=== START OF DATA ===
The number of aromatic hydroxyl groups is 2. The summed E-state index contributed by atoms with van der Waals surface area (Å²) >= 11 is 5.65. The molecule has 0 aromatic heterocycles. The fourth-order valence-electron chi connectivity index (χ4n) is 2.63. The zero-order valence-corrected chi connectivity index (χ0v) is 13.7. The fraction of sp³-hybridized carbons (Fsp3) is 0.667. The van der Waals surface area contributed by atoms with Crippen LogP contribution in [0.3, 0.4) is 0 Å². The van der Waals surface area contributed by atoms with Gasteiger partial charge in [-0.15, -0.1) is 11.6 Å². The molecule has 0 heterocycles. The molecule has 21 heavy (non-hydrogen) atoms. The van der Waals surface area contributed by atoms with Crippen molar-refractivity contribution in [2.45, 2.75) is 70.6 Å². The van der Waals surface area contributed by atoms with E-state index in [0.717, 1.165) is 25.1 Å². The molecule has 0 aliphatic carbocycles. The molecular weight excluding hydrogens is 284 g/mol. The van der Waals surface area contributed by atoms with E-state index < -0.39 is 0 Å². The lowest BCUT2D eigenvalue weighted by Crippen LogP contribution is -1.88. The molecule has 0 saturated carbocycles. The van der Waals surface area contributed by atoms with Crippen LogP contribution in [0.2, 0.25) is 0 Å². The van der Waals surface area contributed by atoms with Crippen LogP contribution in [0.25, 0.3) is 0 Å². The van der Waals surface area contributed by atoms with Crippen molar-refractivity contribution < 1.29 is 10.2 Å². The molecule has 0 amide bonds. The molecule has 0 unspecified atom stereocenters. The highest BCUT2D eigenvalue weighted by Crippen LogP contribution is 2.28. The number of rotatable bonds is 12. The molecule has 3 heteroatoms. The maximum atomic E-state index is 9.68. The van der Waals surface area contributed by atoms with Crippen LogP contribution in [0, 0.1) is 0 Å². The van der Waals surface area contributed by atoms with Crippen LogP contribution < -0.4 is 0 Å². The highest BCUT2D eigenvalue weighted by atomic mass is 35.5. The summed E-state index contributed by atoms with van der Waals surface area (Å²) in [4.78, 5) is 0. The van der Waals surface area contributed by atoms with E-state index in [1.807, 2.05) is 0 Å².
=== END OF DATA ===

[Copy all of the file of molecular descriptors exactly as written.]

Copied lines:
The number of aromatic hydroxyl groups is 2. The summed E-state index contributed by atoms with van der Waals surface area (Å²) >= 11 is 5.65. The molecule has 0 aromatic heterocycles. The fourth-order valence-electron chi connectivity index (χ4n) is 2.63. The zero-order valence-corrected chi connectivity index (χ0v) is 13.7. The fraction of sp³-hybridized carbons (Fsp3) is 0.667. The van der Waals surface area contributed by atoms with Crippen LogP contribution in [0.3, 0.4) is 0 Å². The van der Waals surface area contributed by atoms with Gasteiger partial charge in [-0.15, -0.1) is 11.6 Å². The molecule has 0 heterocycles. The molecule has 21 heavy (non-hydrogen) atoms. The van der Waals surface area contributed by atoms with Crippen molar-refractivity contribution in [2.45, 2.75) is 70.6 Å². The van der Waals surface area contributed by atoms with E-state index in [0.717, 1.165) is 25.1 Å². The molecule has 0 aliphatic carbocycles. The molecular weight excluding hydrogens is 284 g/mol. The van der Waals surface area contributed by atoms with E-state index < -0.39 is 0 Å². The lowest BCUT2D eigenvalue weighted by Crippen LogP contribution is -1.88. The molecule has 0 saturated carbocycles. The van der Waals surface area contributed by atoms with Crippen LogP contribution in [0.2, 0.25) is 0 Å². The van der Waals surface area contributed by atoms with Crippen LogP contribution in [0.25, 0.3) is 0 Å². The van der Waals surface area contributed by atoms with Crippen molar-refractivity contribution < 1.29 is 10.2 Å². The molecule has 0 amide bonds. The molecule has 0 unspecified atom stereocenters. The highest BCUT2D eigenvalue weighted by Crippen LogP contribution is 2.28. The number of rotatable bonds is 12. The molecule has 3 heteroatoms. The maximum atomic E-state index is 9.68. The van der Waals surface area contributed by atoms with Crippen LogP contribution in [0, 0.1) is 0 Å². The van der Waals surface area contributed by atoms with Crippen LogP contribution < -0.4 is 0 Å². The highest BCUT2D eigenvalue weighted by atomic mass is 35.5. The summed E-state index contributed by atoms with van der Waals surface area (Å²) in [4.78, 5) is 0. The van der Waals surface area contributed by atoms with E-state index in [1.807, 2.05) is 0 Å².